Sebaceous Cysts in Dogs

Sebaceous cysts in dogs occur when a pore or hair follicle gets clogged. This can happen because of dirt, infection, scar tissue or even normal sebum that becomes too thick to get out of the pore's opening. All pores and hair follicles in the skin are surrounded by microscopic oil glands. They're the glands that produce all the oil that makes our pet's hair (and our own hair) shiny, as well as make a protective and moisturizing layer for the hair and skin. The oil is called sebum.

Definition of Sebaceous

If the term 'sebaceous' sounds familiar to you, it may be because of the many times you heard it in your teen years as you were learning about acne and the oils in your skin. As long as these cysts are small and closed off from the outside air, it's fine for them to be left alone. They're harmless. Usually in the beginning stage they stay white, raised and small. When touched, your dog's cyst will feel like a small, circular or oval bump underneath the skin. They are very common with dogs, and are also called epidermoid cysts, epidermal inclusion cysts, epidermal cysts and wens. Normally your dog will ignore it and go about his or her daily life as if it wasn't there, and it will gradually get smaller until it goes away completely. If the cyst doesn't bother your dog, you might think of leaving it alone and waiting for it to heal on its own.


There is an exception to this, if the cyst is cut open or infected. Infection usually occurs because of the cyst being open, allowing bacteria to creep in. If this happens to your dog's cyst, then it's best to contact your veterinarian about antibiotics and topical cream. Sometimes even this doesn't help the cyst heal completely, and then all that's left to do is surgically remove it.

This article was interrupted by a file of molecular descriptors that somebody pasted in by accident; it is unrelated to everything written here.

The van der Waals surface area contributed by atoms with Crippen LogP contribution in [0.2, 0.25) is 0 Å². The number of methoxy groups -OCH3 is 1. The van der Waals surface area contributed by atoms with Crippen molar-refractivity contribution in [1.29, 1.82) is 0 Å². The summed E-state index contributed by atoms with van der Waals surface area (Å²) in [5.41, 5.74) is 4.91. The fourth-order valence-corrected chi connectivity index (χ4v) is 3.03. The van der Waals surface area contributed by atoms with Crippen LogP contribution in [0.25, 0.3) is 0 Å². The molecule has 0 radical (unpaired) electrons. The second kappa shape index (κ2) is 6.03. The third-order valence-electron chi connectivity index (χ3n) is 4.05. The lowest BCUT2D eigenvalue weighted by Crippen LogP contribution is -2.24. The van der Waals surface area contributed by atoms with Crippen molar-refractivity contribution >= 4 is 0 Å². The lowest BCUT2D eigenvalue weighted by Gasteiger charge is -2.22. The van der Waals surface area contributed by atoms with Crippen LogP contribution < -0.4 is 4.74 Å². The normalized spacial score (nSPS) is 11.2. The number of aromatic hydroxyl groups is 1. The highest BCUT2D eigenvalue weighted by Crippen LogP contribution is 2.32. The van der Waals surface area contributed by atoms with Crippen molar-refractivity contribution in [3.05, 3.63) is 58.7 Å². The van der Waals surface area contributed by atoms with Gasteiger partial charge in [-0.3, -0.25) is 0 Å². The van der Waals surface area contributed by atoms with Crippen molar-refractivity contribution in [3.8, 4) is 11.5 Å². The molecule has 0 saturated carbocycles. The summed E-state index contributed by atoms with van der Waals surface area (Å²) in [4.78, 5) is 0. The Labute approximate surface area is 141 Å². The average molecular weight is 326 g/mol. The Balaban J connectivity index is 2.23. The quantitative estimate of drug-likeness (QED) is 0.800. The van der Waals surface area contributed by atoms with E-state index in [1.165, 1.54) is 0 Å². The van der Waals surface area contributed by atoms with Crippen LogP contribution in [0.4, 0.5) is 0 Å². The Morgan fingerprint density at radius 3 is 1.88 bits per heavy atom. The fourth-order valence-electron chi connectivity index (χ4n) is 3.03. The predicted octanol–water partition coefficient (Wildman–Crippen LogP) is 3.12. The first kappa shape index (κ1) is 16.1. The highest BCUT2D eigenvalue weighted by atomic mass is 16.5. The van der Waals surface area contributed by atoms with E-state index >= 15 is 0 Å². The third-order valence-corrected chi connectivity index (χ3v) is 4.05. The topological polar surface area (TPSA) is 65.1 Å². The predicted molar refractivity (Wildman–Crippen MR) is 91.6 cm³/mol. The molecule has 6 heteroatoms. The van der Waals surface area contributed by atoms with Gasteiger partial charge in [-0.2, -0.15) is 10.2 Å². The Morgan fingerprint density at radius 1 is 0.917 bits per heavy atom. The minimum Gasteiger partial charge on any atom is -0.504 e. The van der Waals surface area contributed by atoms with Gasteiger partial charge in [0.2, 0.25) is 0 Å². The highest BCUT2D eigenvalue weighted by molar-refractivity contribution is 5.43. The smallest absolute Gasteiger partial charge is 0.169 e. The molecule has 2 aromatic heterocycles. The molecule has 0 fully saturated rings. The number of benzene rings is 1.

Sudden Growth

If the cyst suddenly grows very large in a few days, it's time to contact your vet. It could be sign of cancer or that it may be about to burst. A burst cyst is only a minor injury, but you really don't want your dog to lick and eat the goo. Some sebaceous cysts in dogs get so large that they need to be closed with a stitch. There is a chance that the cyst may be cancerous, and so your vet will take a biopsy of it with a needle. Treatment to cure it proceeds from there.


These cysts can also rupture underneath your dog's skin, spilling their oily contents into the area around the cyst. The end result is a highly inflamed area causing a red, itchy area that your dog is likely to lick, scratch and rub. These lesions can also be confused with a lick granuloma because both become inflamed and very itchy.

Although normally most sebaceous cysts are harmless, the option for treatment is up to you. The surgery needed to remove a cyst is usually short and uneventful, and shouldn't be too taxing on your dog.